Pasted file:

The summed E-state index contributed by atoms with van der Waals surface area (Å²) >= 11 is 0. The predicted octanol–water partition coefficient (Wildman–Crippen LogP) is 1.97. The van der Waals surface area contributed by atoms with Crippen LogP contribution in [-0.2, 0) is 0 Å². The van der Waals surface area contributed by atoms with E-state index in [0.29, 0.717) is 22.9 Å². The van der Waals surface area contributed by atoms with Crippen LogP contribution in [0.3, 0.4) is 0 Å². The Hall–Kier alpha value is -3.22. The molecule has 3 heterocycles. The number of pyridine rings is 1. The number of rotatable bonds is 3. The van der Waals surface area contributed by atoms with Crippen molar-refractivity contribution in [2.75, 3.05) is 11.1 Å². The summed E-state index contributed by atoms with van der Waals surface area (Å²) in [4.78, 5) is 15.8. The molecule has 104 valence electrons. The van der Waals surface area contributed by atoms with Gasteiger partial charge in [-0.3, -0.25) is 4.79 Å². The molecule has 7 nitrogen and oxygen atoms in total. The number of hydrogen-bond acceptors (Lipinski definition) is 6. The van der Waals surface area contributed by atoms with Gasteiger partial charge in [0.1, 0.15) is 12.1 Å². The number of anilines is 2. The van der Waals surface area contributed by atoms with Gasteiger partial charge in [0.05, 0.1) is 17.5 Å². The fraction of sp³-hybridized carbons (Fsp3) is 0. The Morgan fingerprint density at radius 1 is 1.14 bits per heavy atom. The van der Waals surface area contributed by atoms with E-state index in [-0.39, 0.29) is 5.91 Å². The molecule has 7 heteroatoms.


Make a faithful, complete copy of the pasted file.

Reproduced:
The summed E-state index contributed by atoms with van der Waals surface area (Å²) >= 11 is 0. The predicted octanol–water partition coefficient (Wildman–Crippen LogP) is 1.97. The van der Waals surface area contributed by atoms with Crippen LogP contribution in [-0.2, 0) is 0 Å². The van der Waals surface area contributed by atoms with E-state index in [0.29, 0.717) is 22.9 Å². The van der Waals surface area contributed by atoms with Crippen LogP contribution in [0.3, 0.4) is 0 Å². The Hall–Kier alpha value is -3.22. The molecule has 3 heterocycles. The number of pyridine rings is 1. The number of rotatable bonds is 3. The van der Waals surface area contributed by atoms with Crippen molar-refractivity contribution in [2.75, 3.05) is 11.1 Å². The summed E-state index contributed by atoms with van der Waals surface area (Å²) in [4.78, 5) is 15.8. The molecule has 104 valence electrons. The van der Waals surface area contributed by atoms with Gasteiger partial charge in [-0.3, -0.25) is 4.79 Å². The molecule has 7 nitrogen and oxygen atoms in total. The number of hydrogen-bond acceptors (Lipinski definition) is 6. The van der Waals surface area contributed by atoms with Gasteiger partial charge in [0.1, 0.15) is 12.1 Å². The number of anilines is 2. The van der Waals surface area contributed by atoms with Gasteiger partial charge in [0.05, 0.1) is 17.5 Å². The fraction of sp³-hybridized carbons (Fsp3) is 0. The Morgan fingerprint density at radius 1 is 1.14 bits per heavy atom. The van der Waals surface area contributed by atoms with E-state index in [-0.39, 0.29) is 5.91 Å². The molecule has 7 heteroatoms.